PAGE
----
All About Marie
- Marie Hulett
- Animal Files columnist of the Orange County Register; Emmy Award winning producer of Educational Television Programming; Host of "The Pet Place Radio Show" heard world-wide at www.blogtalkradio.com/petplace; click the player below to listen. Producer/Director/Editor of "The Pet Place TV Show" during the 18 years it ran on KDOC TV in Los Angeles and Orange Counties; Wife, Mother of five kids, Grandmother of one baby boy, and pet parent of three cats, two dogs, and a cockatoo.
Thursday, October 22, 2015
My sister just got a new puppy and I am overly worried about him, I am sure, but I want to make certain he stays healthy. He has had all his shots but I am scared that he might still get sick because I've heard about some vaccinated puppies getting the same sicknesses they've been vaccinated for. How effective are the shots? Should I be so worried?
Pet vaccinations are highly effective...however on extremely rare occasions, vaccines will fail. I stress that these occurrences are EXTREMELY rare. Furthermore, if your sister's pet gets all of his boosters on the recommended time schedule for puppies, the chance of their failing is almost non-existent.
Nevertheless, as a puppy, his immune system is not fully developed. Generally, you should avoid taking him out and around other dogs until he is at least 4 months old. This age is also coincidental with the time he should be receiving his first rabies vaccination.
Of particular concern for young dogs is the potential for being exposed to a virus which causes the disease parvo. This is a highly infectious disease that is often fatal for very young or very old dogs. It is shed through the feces, therefore if you are out walking and come across the fecal remains of an infected dog, your pet may be infected.
Most likely, your pet has already received several parvo vaccinations. But, until the series of shots is completed, he is not fully protected. This also holds true for other puppy shots that must be given in intervals.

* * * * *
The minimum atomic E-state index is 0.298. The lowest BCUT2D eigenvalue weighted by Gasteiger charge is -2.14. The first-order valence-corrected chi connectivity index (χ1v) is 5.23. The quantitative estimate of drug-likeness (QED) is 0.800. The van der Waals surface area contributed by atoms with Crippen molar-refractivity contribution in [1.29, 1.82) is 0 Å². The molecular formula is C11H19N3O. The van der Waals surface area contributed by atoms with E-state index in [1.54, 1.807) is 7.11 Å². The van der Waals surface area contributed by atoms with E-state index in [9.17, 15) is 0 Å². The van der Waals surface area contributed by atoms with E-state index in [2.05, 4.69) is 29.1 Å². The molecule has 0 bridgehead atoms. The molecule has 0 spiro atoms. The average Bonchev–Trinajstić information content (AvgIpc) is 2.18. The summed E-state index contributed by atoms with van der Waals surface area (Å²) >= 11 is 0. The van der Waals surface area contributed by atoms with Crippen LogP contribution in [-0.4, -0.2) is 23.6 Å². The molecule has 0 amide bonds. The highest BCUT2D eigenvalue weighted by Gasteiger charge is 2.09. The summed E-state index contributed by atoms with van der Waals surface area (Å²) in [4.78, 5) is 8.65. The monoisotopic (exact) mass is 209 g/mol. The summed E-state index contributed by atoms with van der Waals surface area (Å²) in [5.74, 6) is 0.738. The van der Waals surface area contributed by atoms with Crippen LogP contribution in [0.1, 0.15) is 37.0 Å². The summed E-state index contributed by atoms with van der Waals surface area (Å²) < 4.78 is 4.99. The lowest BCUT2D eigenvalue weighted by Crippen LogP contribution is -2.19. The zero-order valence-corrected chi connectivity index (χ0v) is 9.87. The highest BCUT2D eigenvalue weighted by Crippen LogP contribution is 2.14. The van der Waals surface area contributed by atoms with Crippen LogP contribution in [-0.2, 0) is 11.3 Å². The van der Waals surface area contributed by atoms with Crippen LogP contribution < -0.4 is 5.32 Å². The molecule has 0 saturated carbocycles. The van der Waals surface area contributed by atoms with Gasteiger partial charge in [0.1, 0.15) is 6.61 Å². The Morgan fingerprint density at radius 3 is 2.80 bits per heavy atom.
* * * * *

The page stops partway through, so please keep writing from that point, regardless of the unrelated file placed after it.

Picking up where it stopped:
I recommend that you refrain from taking your puppy to off leash dog parks, especially if you are concerned for his health and safety. Though most dog owners that use these facilities are conscientious, there are a few that do not vaccinate their pets; hence there is a potential risk for contagious diseases to be spread. Further, you should be sure to neuter your puppy before going into areas where other dogs are present. This will prevent unexpected mating as well as a certain amount of offensive posturing which could lead to a fight.
Be sure and get your puppy an ID collar. If he ever gets lost, this will be his voice to get back home. Finally, don’t feel like you are worrying too much...between you and your sister, it sounds like this is one lucky puppy.
Thursday, October 1, 2015
Well, we did it! We got a puppy. Frankly, I wanted an older dog that had gotten past that “puppy period”, but I was outnumbered in my family so we got a three month old shepherd mix two weeks ago, and now, I am at my wits’ end! He is a sweetheart...but if you leave him alone for five minutes, he is a one dog wrecking crew. Not to mention, I can’t stop him from play-biting. The kids think he’s a lot of fun. My husband says the pup will outgrow these problems. But I say if one more shoe gets chewed, the puppy is going back to the animal shelter. I feel like a big meanie for saying that, but what else can I do? Please help.